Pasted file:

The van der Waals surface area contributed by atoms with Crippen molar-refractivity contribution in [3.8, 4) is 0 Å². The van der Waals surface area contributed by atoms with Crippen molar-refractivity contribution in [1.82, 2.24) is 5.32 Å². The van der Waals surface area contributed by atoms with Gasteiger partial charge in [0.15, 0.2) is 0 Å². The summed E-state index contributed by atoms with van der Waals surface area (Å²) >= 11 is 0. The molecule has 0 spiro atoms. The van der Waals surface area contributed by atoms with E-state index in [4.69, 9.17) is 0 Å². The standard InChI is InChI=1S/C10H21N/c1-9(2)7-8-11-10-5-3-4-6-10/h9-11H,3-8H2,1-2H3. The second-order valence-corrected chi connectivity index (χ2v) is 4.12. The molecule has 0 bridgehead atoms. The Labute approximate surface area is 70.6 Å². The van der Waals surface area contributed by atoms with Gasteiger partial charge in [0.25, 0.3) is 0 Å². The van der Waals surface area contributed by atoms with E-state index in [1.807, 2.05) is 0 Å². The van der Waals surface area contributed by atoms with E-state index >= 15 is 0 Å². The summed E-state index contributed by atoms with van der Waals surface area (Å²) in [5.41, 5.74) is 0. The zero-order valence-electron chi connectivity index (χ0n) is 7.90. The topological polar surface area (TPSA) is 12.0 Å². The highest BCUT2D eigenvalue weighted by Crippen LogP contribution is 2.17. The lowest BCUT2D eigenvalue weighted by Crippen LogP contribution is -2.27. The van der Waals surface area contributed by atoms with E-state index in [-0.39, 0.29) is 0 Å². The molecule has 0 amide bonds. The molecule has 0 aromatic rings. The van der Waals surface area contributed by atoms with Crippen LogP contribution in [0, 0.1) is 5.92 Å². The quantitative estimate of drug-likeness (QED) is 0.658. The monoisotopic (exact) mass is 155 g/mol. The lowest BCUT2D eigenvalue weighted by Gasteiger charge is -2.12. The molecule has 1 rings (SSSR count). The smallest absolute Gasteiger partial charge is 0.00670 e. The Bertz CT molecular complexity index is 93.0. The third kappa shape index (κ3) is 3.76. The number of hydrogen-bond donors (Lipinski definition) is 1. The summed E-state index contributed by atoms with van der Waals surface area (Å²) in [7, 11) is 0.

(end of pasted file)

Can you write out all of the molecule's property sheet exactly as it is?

The van der Waals surface area contributed by atoms with Crippen molar-refractivity contribution in [3.8, 4) is 0 Å². The van der Waals surface area contributed by atoms with Crippen molar-refractivity contribution in [1.82, 2.24) is 5.32 Å². The van der Waals surface area contributed by atoms with Gasteiger partial charge in [0.15, 0.2) is 0 Å². The summed E-state index contributed by atoms with van der Waals surface area (Å²) >= 11 is 0. The molecule has 0 spiro atoms. The van der Waals surface area contributed by atoms with E-state index in [4.69, 9.17) is 0 Å². The standard InChI is InChI=1S/C10H21N/c1-9(2)7-8-11-10-5-3-4-6-10/h9-11H,3-8H2,1-2H3. The second-order valence-corrected chi connectivity index (χ2v) is 4.12. The molecule has 0 bridgehead atoms. The Labute approximate surface area is 70.6 Å². The van der Waals surface area contributed by atoms with Gasteiger partial charge in [0.25, 0.3) is 0 Å². The van der Waals surface area contributed by atoms with E-state index in [1.807, 2.05) is 0 Å². The van der Waals surface area contributed by atoms with E-state index >= 15 is 0 Å². The summed E-state index contributed by atoms with van der Waals surface area (Å²) in [5.41, 5.74) is 0. The zero-order valence-electron chi connectivity index (χ0n) is 7.90. The topological polar surface area (TPSA) is 12.0 Å². The highest BCUT2D eigenvalue weighted by Crippen LogP contribution is 2.17. The lowest BCUT2D eigenvalue weighted by Crippen LogP contribution is -2.27. The van der Waals surface area contributed by atoms with E-state index in [-0.39, 0.29) is 0 Å². The molecule has 0 amide bonds. The molecule has 0 aromatic rings. The van der Waals surface area contributed by atoms with Crippen LogP contribution in [0, 0.1) is 5.92 Å². The quantitative estimate of drug-likeness (QED) is 0.658. The monoisotopic (exact) mass is 155 g/mol. The lowest BCUT2D eigenvalue weighted by Gasteiger charge is -2.12. The molecule has 1 rings (SSSR count). The smallest absolute Gasteiger partial charge is 0.00670 e. The Bertz CT molecular complexity index is 93.0. The third kappa shape index (κ3) is 3.76. The number of hydrogen-bond donors (Lipinski definition) is 1. The summed E-state index contributed by atoms with van der Waals surface area (Å²) in [7, 11) is 0.